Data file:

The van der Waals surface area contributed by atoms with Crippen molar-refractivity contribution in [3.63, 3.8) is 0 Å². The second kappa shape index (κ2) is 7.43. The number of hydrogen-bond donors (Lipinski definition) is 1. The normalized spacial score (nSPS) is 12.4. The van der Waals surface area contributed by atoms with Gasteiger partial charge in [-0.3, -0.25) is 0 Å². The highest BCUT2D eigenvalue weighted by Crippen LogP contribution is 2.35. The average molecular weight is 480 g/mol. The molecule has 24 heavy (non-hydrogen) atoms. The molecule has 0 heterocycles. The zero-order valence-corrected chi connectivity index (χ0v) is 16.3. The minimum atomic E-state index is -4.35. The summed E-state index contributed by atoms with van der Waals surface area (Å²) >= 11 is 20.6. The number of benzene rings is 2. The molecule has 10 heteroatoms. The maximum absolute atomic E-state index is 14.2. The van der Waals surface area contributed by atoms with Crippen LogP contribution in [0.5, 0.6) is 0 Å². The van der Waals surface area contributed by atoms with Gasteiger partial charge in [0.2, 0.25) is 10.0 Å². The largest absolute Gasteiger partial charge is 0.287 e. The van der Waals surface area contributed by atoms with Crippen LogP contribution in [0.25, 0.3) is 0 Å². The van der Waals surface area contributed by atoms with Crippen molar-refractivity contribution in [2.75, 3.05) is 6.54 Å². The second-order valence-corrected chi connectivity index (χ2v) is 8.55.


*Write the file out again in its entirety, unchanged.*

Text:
The van der Waals surface area contributed by atoms with Crippen molar-refractivity contribution in [3.63, 3.8) is 0 Å². The second kappa shape index (κ2) is 7.43. The number of hydrogen-bond donors (Lipinski definition) is 1. The normalized spacial score (nSPS) is 12.4. The van der Waals surface area contributed by atoms with Gasteiger partial charge in [-0.3, -0.25) is 0 Å². The highest BCUT2D eigenvalue weighted by Crippen LogP contribution is 2.35. The average molecular weight is 480 g/mol. The molecule has 24 heavy (non-hydrogen) atoms. The molecule has 0 heterocycles. The zero-order valence-corrected chi connectivity index (χ0v) is 16.3. The minimum atomic E-state index is -4.35. The summed E-state index contributed by atoms with van der Waals surface area (Å²) >= 11 is 20.6. The number of benzene rings is 2. The molecule has 10 heteroatoms. The maximum absolute atomic E-state index is 14.2. The van der Waals surface area contributed by atoms with Crippen LogP contribution in [0.5, 0.6) is 0 Å². The van der Waals surface area contributed by atoms with Gasteiger partial charge in [0.2, 0.25) is 10.0 Å². The largest absolute Gasteiger partial charge is 0.287 e. The van der Waals surface area contributed by atoms with Crippen LogP contribution in [0.25, 0.3) is 0 Å². The van der Waals surface area contributed by atoms with Crippen molar-refractivity contribution in [2.75, 3.05) is 6.54 Å². The second-order valence-corrected chi connectivity index (χ2v) is 8.55.